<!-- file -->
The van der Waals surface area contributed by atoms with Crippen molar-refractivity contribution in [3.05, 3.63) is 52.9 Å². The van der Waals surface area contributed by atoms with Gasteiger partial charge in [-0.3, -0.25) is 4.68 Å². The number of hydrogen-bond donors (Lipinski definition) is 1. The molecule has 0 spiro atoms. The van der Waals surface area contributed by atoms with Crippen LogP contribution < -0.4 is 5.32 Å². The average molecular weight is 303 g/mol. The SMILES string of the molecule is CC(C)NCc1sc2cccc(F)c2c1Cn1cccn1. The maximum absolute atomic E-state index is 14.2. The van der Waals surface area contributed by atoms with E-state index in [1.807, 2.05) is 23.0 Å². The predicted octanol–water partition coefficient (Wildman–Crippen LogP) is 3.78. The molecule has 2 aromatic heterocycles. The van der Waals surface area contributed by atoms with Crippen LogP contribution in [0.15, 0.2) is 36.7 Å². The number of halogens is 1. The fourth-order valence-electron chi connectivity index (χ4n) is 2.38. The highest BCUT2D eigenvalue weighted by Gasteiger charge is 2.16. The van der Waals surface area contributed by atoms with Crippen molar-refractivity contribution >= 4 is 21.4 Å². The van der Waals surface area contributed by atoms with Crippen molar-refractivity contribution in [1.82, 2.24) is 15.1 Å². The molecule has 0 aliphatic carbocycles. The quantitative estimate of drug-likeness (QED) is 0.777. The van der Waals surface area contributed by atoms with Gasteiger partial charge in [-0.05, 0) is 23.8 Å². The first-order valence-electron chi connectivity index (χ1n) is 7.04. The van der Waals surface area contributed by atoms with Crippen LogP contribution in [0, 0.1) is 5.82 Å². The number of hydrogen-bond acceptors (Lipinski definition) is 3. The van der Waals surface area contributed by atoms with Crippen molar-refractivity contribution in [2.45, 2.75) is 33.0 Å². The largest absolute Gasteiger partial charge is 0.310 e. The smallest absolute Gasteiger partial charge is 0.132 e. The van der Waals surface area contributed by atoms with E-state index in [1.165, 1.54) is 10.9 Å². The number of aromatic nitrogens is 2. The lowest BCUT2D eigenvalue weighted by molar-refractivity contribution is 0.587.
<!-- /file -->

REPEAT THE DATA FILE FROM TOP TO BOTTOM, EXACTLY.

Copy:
The van der Waals surface area contributed by atoms with Crippen molar-refractivity contribution in [3.05, 3.63) is 52.9 Å². The van der Waals surface area contributed by atoms with Gasteiger partial charge in [-0.3, -0.25) is 4.68 Å². The number of hydrogen-bond donors (Lipinski definition) is 1. The molecule has 0 spiro atoms. The van der Waals surface area contributed by atoms with Crippen LogP contribution < -0.4 is 5.32 Å². The average molecular weight is 303 g/mol. The SMILES string of the molecule is CC(C)NCc1sc2cccc(F)c2c1Cn1cccn1. The maximum absolute atomic E-state index is 14.2. The van der Waals surface area contributed by atoms with E-state index in [1.807, 2.05) is 23.0 Å². The predicted octanol–water partition coefficient (Wildman–Crippen LogP) is 3.78. The molecule has 2 aromatic heterocycles. The van der Waals surface area contributed by atoms with Crippen LogP contribution in [0.15, 0.2) is 36.7 Å². The number of halogens is 1. The fourth-order valence-electron chi connectivity index (χ4n) is 2.38. The highest BCUT2D eigenvalue weighted by Gasteiger charge is 2.16. The van der Waals surface area contributed by atoms with Crippen molar-refractivity contribution >= 4 is 21.4 Å². The van der Waals surface area contributed by atoms with Crippen molar-refractivity contribution in [1.82, 2.24) is 15.1 Å². The molecule has 0 aliphatic carbocycles. The quantitative estimate of drug-likeness (QED) is 0.777. The van der Waals surface area contributed by atoms with Gasteiger partial charge in [-0.05, 0) is 23.8 Å². The first-order valence-electron chi connectivity index (χ1n) is 7.04. The van der Waals surface area contributed by atoms with Crippen LogP contribution in [0, 0.1) is 5.82 Å². The number of hydrogen-bond acceptors (Lipinski definition) is 3. The van der Waals surface area contributed by atoms with Crippen molar-refractivity contribution in [2.45, 2.75) is 33.0 Å². The largest absolute Gasteiger partial charge is 0.310 e. The smallest absolute Gasteiger partial charge is 0.132 e. The van der Waals surface area contributed by atoms with E-state index in [1.165, 1.54) is 10.9 Å². The number of aromatic nitrogens is 2. The lowest BCUT2D eigenvalue weighted by molar-refractivity contribution is 0.587.